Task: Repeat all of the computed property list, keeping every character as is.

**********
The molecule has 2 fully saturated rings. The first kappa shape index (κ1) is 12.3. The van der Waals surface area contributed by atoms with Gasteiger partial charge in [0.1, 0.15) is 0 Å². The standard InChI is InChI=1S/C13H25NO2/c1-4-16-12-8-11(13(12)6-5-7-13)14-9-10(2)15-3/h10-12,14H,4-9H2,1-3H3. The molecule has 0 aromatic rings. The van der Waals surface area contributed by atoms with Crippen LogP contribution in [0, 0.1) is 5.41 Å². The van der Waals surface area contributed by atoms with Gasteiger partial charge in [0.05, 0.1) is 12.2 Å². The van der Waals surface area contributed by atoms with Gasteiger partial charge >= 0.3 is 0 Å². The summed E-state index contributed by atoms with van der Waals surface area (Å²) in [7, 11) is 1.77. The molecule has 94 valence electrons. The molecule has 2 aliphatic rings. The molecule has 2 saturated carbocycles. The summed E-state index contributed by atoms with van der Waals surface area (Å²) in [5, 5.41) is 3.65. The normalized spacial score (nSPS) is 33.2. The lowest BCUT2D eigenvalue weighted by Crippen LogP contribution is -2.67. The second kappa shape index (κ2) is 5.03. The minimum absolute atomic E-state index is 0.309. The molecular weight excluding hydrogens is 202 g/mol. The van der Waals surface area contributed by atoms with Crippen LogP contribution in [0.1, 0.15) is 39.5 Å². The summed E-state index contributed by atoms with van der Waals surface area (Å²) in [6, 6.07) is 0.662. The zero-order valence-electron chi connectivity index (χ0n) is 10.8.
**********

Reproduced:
The molecule has 2 fully saturated rings. The first kappa shape index (κ1) is 12.3. The van der Waals surface area contributed by atoms with Gasteiger partial charge in [0.1, 0.15) is 0 Å². The standard InChI is InChI=1S/C13H25NO2/c1-4-16-12-8-11(13(12)6-5-7-13)14-9-10(2)15-3/h10-12,14H,4-9H2,1-3H3. The molecule has 0 aromatic rings. The van der Waals surface area contributed by atoms with Crippen LogP contribution in [0, 0.1) is 5.41 Å². The van der Waals surface area contributed by atoms with Gasteiger partial charge in [0.05, 0.1) is 12.2 Å². The van der Waals surface area contributed by atoms with Gasteiger partial charge >= 0.3 is 0 Å². The summed E-state index contributed by atoms with van der Waals surface area (Å²) in [7, 11) is 1.77. The molecule has 94 valence electrons. The molecule has 2 aliphatic rings. The molecule has 2 saturated carbocycles. The summed E-state index contributed by atoms with van der Waals surface area (Å²) in [5, 5.41) is 3.65. The normalized spacial score (nSPS) is 33.2. The lowest BCUT2D eigenvalue weighted by Crippen LogP contribution is -2.67. The second kappa shape index (κ2) is 5.03. The minimum absolute atomic E-state index is 0.309. The molecular weight excluding hydrogens is 202 g/mol. The van der Waals surface area contributed by atoms with Crippen LogP contribution in [0.1, 0.15) is 39.5 Å². The summed E-state index contributed by atoms with van der Waals surface area (Å²) in [6, 6.07) is 0.662. The zero-order valence-electron chi connectivity index (χ0n) is 10.8.